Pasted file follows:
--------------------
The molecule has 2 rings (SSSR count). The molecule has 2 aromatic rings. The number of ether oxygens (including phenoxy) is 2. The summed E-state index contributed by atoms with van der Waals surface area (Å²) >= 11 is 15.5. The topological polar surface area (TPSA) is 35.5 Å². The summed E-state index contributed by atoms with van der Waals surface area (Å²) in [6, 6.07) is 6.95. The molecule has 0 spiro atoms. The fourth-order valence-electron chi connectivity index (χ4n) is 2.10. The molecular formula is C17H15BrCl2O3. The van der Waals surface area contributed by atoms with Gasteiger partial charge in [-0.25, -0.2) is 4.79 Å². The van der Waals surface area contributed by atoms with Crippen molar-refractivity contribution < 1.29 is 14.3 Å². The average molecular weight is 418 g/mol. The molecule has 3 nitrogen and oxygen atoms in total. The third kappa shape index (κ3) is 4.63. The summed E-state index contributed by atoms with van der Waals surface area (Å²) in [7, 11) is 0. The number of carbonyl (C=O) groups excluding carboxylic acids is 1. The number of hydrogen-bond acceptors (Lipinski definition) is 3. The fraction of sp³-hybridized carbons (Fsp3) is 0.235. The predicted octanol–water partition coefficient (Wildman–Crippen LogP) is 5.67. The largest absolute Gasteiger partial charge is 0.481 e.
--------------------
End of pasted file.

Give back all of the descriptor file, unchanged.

The molecule has 2 rings (SSSR count). The molecule has 2 aromatic rings. The number of ether oxygens (including phenoxy) is 2. The summed E-state index contributed by atoms with van der Waals surface area (Å²) >= 11 is 15.5. The topological polar surface area (TPSA) is 35.5 Å². The summed E-state index contributed by atoms with van der Waals surface area (Å²) in [6, 6.07) is 6.95. The molecule has 0 spiro atoms. The fourth-order valence-electron chi connectivity index (χ4n) is 2.10. The molecular formula is C17H15BrCl2O3. The van der Waals surface area contributed by atoms with Gasteiger partial charge in [-0.25, -0.2) is 4.79 Å². The van der Waals surface area contributed by atoms with Crippen molar-refractivity contribution < 1.29 is 14.3 Å². The average molecular weight is 418 g/mol. The molecule has 3 nitrogen and oxygen atoms in total. The third kappa shape index (κ3) is 4.63. The summed E-state index contributed by atoms with van der Waals surface area (Å²) in [7, 11) is 0. The number of carbonyl (C=O) groups excluding carboxylic acids is 1. The number of hydrogen-bond acceptors (Lipinski definition) is 3. The fraction of sp³-hybridized carbons (Fsp3) is 0.235. The predicted octanol–water partition coefficient (Wildman–Crippen LogP) is 5.67. The largest absolute Gasteiger partial charge is 0.481 e.